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FDA will Assess Safety of Anticoagulant Drug, Pradaxa

Filed January 8th, 2014 Laurie

There has been widespread concern over the safety of Pradaxa (dabigatran), Boehringer Ingelheim’s anticoagulant drug, ever since the medication was approved in Europe in 2008 and in the U.S. in 2010. In response to these fears, the U.S. Food and Drug Administration (FDA) announced that the agency would perform a large new assessment of Pradaxa compared to warfarin.

On December 30, the FDA posted a request for public comment on a proposed protocol of the study on the agency website, described as “a one-time assessment of selected safety outcomes in adults with atrial fibrillation who are new users of dabigatran or warfarin.” The study will be designed to “assess systematically the rates of bleeding and thromboembolic outcomes associated with the use of dabigatran and warfarin for patients with atrial fibrillation using data from the FDA Mini-Sentinel Distributed Database (MSDD),” according to Forbes.com.

The study is a Mini-Sentinel project, a part of the FDA’s Sentinal active surveillance system. The Mini-Sentinel, which is not so “mini” – it includes 17 data partners and uses data from nearly 100 million patients – uses pre-existing electronic healthcare data from multiple sources, Forbes.com reported.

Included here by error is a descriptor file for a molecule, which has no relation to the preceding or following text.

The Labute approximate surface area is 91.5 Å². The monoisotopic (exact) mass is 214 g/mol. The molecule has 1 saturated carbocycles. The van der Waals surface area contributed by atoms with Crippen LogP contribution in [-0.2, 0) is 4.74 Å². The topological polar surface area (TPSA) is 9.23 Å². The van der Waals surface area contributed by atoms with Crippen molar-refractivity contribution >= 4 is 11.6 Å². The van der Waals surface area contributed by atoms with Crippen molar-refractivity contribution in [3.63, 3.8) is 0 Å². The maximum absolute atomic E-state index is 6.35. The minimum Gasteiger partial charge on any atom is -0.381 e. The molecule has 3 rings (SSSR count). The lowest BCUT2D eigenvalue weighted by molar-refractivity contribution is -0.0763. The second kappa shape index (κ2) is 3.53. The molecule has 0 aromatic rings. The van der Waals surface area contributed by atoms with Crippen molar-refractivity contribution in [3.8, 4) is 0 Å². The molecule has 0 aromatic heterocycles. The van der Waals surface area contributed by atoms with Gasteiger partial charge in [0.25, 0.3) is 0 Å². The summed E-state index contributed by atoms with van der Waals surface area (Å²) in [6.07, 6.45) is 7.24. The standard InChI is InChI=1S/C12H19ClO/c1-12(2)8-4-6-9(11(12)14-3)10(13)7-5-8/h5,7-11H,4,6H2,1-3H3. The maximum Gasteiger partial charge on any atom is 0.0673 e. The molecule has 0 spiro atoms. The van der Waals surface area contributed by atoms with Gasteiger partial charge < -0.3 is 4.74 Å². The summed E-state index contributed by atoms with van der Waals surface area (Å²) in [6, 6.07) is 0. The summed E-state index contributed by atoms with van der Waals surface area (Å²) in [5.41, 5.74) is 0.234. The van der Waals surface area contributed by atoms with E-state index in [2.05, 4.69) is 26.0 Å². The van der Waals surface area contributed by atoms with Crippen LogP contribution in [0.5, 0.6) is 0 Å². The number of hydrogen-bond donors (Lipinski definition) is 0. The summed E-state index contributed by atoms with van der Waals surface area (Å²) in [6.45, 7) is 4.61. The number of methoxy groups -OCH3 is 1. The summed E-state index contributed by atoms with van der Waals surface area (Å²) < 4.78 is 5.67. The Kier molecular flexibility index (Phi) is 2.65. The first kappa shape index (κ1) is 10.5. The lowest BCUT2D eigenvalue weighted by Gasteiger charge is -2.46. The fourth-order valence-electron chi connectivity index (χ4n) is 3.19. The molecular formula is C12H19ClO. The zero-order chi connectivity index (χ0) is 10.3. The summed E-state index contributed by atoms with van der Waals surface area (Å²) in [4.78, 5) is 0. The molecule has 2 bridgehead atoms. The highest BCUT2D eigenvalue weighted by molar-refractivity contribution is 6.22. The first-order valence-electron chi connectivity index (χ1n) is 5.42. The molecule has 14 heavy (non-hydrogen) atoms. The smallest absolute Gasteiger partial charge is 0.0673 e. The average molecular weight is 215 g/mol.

A knowledgeable source told Forbes.com that the primary purpose of the study will be to identify groups of patients who are at high risk for bleeding events with Pradaxa.

In a statement obtained by Forbes.com, Boehringer Ingelheim was quick to defend the company’s product, saying, “It is important to note that the protocol currently posted on the Mini-Sentinel site states that the fact that FDA requests and receives data on a particular product through Mini-Sentinel does not necessarily mean there is a safety issue with the product.”

Pradaxa has been responsible for more than 500 deaths in the U.S. alone. Many lawsuits have been filed on behalf of patients allegedly injured by the drug.

While warfarin is notoriously difficult to dose, requires ongoing monitoring, and carries its own bleeding risks, (the drug ranked No. 2 last year for adverse events) there is an antidote to warfarin bleeding. FiercePharma.com wrote that there is no antidote to bleeding, either, for Pradaxa or any of the newer anticoagulant drugs on the market, however.

The FDA will only study the bleeding risks associated with Pradaxa. At this time, the agency has no plans to assess the safety of more recently approved anticoagulant drugs, like Johnson & Johnson’s Xarelto, or Bristol-Myers Squibb’s and Pfizer’s Eliquis. Concerns over the safety of Pradaxa are likely to be reinforced by the agency’s unwillingness to study the newer anticoagulant drugs, according to Forbes.com.

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